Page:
– The Teacher
Although for a child who was ambidextrous and had low muscle tone in my hands, I think that the fact that my writing is completely legible when being forced to write in cursive was an absolute miracle!
Now let’s talk about the title of today’s post, “Egyszer Volt, Hol Nem Volt” is the Hungarian equivalent of “Once Upon a Time”. Of course like most things though, it doesn’t directly translate as exactly that, but it’s the Hungarian equivalent of the common phrase used at the beginning of many much-loved fairy tales.
In keeping that in mind, here I have another story for you….
Once upon a time, in a land not very far away, there was a little girl who loved to tell stories. She would tell stories to her mother, she would tell them to her father, she would tell them to her baby brother. Basically she would tell her stories to anyone that would listen. Sometimes she would even write them down, so she could read them later on over and over again, because she loved to read stories as well. Perhaps even as much as she loved telling them.
Somewhere along the way though, the little girl grew up. As the world began to change around her, she began to forget how much she loved to tell stories. The little girl was now a young lady, she still enjoyed to create stories in her mind and to create worlds and music and things, but her days of storytelling seemed to get further and further away.
The young lady grew into a woman and work and everything else began to take over. She felt lost and unsettled, as though she were trapped in a strange world, her future uncertain.
For many years she tried to find her way back to her stories, reaching towards them with an outstretched hand, but they were just out of her reach. Then one day she awoke from a dream, filled to the brim with words, worlds, characters and stories just waiting to break free.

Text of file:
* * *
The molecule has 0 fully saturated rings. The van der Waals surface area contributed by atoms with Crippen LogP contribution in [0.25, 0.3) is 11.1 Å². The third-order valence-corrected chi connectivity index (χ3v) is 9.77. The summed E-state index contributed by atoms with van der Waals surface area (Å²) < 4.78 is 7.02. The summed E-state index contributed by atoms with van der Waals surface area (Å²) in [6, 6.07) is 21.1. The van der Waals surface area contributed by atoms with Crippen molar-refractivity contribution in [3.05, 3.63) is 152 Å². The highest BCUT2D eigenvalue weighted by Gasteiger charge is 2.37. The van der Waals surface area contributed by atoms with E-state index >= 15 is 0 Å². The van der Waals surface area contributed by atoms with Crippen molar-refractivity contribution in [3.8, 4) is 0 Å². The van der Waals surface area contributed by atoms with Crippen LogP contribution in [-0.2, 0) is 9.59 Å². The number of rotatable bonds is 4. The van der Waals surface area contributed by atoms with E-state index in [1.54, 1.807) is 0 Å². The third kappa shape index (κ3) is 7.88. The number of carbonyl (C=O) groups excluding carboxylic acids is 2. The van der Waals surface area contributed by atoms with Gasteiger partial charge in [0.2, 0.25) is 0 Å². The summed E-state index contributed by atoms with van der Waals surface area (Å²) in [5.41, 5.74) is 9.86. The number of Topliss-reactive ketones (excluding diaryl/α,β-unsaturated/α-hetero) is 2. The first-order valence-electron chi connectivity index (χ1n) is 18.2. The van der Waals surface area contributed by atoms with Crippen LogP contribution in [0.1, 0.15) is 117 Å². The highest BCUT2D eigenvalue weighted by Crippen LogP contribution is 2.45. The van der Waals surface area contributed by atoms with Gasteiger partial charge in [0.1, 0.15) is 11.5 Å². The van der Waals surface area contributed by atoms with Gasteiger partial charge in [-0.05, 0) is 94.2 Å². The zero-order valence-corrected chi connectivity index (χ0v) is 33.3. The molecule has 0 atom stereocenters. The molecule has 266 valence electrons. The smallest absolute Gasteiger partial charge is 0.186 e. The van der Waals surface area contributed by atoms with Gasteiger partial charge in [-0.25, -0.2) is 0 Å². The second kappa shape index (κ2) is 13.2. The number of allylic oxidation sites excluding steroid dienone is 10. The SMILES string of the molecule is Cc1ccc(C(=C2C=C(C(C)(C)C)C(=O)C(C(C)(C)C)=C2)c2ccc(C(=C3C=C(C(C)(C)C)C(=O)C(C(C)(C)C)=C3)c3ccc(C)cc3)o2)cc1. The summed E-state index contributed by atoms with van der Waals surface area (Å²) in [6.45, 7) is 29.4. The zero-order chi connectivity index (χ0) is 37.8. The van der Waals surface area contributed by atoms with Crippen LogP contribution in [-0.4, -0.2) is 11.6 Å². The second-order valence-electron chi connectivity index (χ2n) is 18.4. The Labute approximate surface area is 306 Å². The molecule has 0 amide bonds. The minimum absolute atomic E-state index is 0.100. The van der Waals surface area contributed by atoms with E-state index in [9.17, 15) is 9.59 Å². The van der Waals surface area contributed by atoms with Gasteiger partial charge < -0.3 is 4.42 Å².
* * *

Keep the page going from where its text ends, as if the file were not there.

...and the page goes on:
Then she tentatively reached out towards her stories again, first with just one hand and then with both hands and before they could slip away from her again, she grabbed at the words, worlds, characters and stories and grasped them close to her. Then vowed to never again live through the days without stories that she had been living those years.
She embraced the writer within.
Of course there were times in the years without stories that a glimpse of one would make its way to the surface. Where beginnings were made and worlds began to form, reminding her of her love of stories, but nothing was ever finished and the worlds and words would slip away again.
Now though, she vowed that things would be different. If she ever felt lost, unsettled and uncertain, she knew what to do to find her way again. She would reach out, always with both hands and pull the words, stories, worlds and characters close to her once more and let them show her the way.
© Katherine A. Kovács and The Writer Within, (2013-2016). Unauthorised use and/or duplication of this material without express and written permission from this blog’s author and/or owner is strictly prohibited. Excerpts and links may be used, provided that full and clear credit is given to Katherine A. Kovács and The Writer Within with appropriate and specific direction to the original content.